Mexican Americans today are well established in our country, but it was an arduous century-long struggleand the key participants in this effort have been the women. Whether living in a labor camp, a boxcar settlement, a mining town, or an urban barrio, Mexican women nurtured families, worked for wages, built extended networks (including fictional "uncles" and "aunts"), and participated in community associationsefforts which solidified the community and helped Mexican Americans find their own place in America. Now, in From Out of the Shadows, historian Vicki L. Ruiz provides the first full study of Mexican-American women in the 20th century, in a narrative that is greatly enhanced by Ruiz's skillful use of interviews and personal stories, capturing a vivid sense of the Mexicana experience in the United States.
Ruiz begins with the first wave of Mexican women crossing the border from Mexico early in our century. She reveals that between 1910 and 1930, over one million Mexican men and women (perhaps as much as ten percent of Mexico's population) migrated "al otro lado," joining the hundreds of thousands of Mexican-Americans already living in the Southwest United States. We learn how the women would rise before dawn to prepare the masa for fresh tortillas, then work all day in the fields, then return to household chores in the evening, cooking, or laboring over a washboard and tub, late into the night. Ruiz illuminates attempts to Americanize the Mexicanas, especially by Protestant groups, whose efforts by and large failed; the women instead relied on their own community groupsmutualistas (mutual aid societies), parish organizations, auxiliaries, and labor unionsto help them assimilate. We also read about the tensions that arose between generations, as the parents tried to rein in young daughters eager to adopt American waysforbidding the use of makeup and insisting that teenage girls attend a dance, a movie, or even a church function with a chaperone, usually their mothers. Perhaps most important, the book highlights the various forms of political protest initiated by Mexican-American women, including civil rights activity and protests against the war in Vietnam. Here is a dramatic story of how and where political protest developed, and of the groups Mexicanas formed to channel their voice. And in particular, it is the story of how these protest groups developed bonds of social cohesion that strengthened their community and helped them find their own public space and a role for themselves in America.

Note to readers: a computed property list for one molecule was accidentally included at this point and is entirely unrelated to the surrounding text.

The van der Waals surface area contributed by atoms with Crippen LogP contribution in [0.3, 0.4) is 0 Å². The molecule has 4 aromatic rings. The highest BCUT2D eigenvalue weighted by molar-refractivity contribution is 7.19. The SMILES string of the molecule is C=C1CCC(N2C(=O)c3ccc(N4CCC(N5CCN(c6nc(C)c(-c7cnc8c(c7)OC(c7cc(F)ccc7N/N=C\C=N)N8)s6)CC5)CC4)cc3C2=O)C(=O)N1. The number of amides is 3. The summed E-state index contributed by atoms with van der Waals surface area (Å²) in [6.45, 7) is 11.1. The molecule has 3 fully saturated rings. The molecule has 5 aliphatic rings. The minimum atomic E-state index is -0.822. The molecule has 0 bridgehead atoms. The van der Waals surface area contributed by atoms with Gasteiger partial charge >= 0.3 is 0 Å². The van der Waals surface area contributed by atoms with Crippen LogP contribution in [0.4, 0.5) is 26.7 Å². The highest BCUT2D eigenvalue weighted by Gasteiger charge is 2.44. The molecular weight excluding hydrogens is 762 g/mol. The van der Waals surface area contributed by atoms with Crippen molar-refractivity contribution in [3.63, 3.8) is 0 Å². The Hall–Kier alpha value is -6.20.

What emerges from the book finally is a portrait of a very distinctive culture in America, one that has slowly gathered strength in the last 95 years. From Out of the Shadows is an important addition to the largely undocumented history of Mexican-American women in our century.